Apple kicked off its Worldwide Developers Conference with the release of a public beta of Safari 3.0; the finished version will be the bundled browser in Leopard when Mac OS X 10.5 ships in October.
But Leopard isn’t the only OS that this Safari update will run on—and I’m not just referring to Tiger. Apple CEO Steve Jobs also announced that Safari was joining the ranks of iTunes and QuickTime to become a cross-platform app that runs on Windows as well.
What follows is a quick look at some of the more compelling new features in Safari 3.0, which I’m running as a beta on OS X 10.4. I also took a quick detour into the land of XP, courtesy of both Boot Camp and Parallels Desktop, to see how well Safari works there.
During his keynote address to developers, Jobs discussed benchmark results that showed Safari to be the quickest of the “big three” browsers. (Microsoft’s Internet Explorer and Mozilla’s Firefox are the other two.) In my limited time with Safari 3, it certainly seems fast. However, I was hard pressed to note any substantial loading time differences between Camino, Firefox, and Safari 3 on my MacBook Pro—they all handled my selection of test pages just fine.
Greatly improved find-on-page
I’ll admit to having a love/hate relationship with the Find function in most browsers—sure, it’s great to be able to find something on a page, but it’s nearly impossible to see those matches once they’re found. Most browsers simply highlight the matches, and, on a page full of text, that can make spotting the matches very hard.
In contrast, Safari 3 makes it really easy to spot the matches. When you press Command-F and enter your search term, Safari dims the current page, shows matches with a bright white background, and shows the currently selected match with a can’t-miss-it orange background:
This is a great improvement over the blind searching I do in the current version of Safari.
You can now drag-and-drop tabs to rearrange them.
You can also drag a tab out of the tab bar to create a new window containing that tab. There doesn’t seem to be a “put tab back” command, however. There is a new Merge All Windows command in the Window menu, though, which will do the trick for all open windows—it will place them all into one new tabbed window, and close the others as it does so.
Resizable text boxes
Don’t you hate those Web sites with tiny little fill-in forms? Seems many places don’t know that monitors are larger than 13 inches now, and that we can type more than 80 characters on a row. The new version of Safari takes care of that problem with its resizable text entry boxes.
This is a most useful feature, especially if you spend a lot of time working on Web forms.
Other new stuff
In addition to improvements in find, tabs, and text input boxes, there are some other enhancements in Safari 3. In the Bookmarks menu, there’s a new Add Bookmark For These n Tabs menu item, where “n” is the number of open tabs in your current window. Using this feature, you can surf around to a number of places, using Command-click to open each site in a new tab, and then save all those open pages in one step via this new menu item.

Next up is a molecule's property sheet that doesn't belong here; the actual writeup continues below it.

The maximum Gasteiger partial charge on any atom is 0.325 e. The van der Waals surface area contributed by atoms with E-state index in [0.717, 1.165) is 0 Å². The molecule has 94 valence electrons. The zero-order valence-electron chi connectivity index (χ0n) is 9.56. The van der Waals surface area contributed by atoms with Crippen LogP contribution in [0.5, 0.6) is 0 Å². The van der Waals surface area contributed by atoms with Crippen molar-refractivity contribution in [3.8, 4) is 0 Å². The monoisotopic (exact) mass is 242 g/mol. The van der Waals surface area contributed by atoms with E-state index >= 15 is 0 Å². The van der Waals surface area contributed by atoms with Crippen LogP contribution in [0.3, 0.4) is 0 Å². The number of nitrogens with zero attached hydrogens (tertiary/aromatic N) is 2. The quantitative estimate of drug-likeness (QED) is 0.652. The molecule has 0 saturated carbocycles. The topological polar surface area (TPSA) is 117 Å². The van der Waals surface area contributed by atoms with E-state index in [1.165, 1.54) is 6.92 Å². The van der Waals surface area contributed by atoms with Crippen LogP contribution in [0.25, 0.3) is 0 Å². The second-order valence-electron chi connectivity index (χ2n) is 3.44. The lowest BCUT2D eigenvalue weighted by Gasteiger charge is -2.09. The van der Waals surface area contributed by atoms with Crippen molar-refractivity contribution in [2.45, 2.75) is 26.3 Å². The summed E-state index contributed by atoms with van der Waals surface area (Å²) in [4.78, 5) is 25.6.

In the View menu, to go along with pre-existing options for increasing and decreasing the size of text on the page, there’s a new Make Text Normal Size option—useful if you’ve been going crazy with the other resizing options and lost track of your starting point, I guess!
The public beta of Safari on OS X 10.4 is missing Web Clip, the innovative Leopard technology that lets you turn any portion of a Web page into a customized widget. (Web Clip is among the changes to Dashboard in OS X 10.5; Steve Jobs demonstrated it during Monday’s keynote.) In my testing, the Safari beta was also missing the the PDF controller shown on Apple’s Leopard Safari features page. I could browse PDFs, but didn’t see any way to show a controller.
Safari on Windows
I ran Safari 3 beta under Parallels 3.0 and natively via the latest Boot Camp public beta—I used Windows XP Professional in both cases. Safari ran fine in both environments, and I had no issues with it of any sort. Other than a different menu font, Safari under Windows seems to look and act as does Safari on OS X:
So faithfully did Apple port Safari to Windows that a Mac-specific feature even made the journey: as with Apple’s Mac applications, Safari for Windows can only be resized by dragging the bottom right corner of the window. (In Windows, most applications have physical window borders, any of which can be dragged to resize the window in that direction.) I’m not sure how Windows users will feel about this “feature,” but I suspect a number of them will file it as a bug with Apple!
As with the Mac version of the Safari 3 beta, speed seemed fine, but I can’t state that it felt any faster (or slower) than the other browsers I tested (IE and Firefox). I’m still not certain exactly why Apple felt it necessary to release Safari for Windows, but if this experiment works, it will be good for Mac users; if Safari is used by more people, then there should eventually be fewer sites that won’t work with Safari.
A full review will have to wait for the release version this fall, but at first glance, Safari 3 seems a solid upgrade. There may not be any earth-shattering new features (the preferences panels all appear to be identical, for instance), but what is new feels well thought-out and improves on Safari’s already strong performance.
[Senior editor Rob Griffiths runs the Mac OS X Hints Web site.]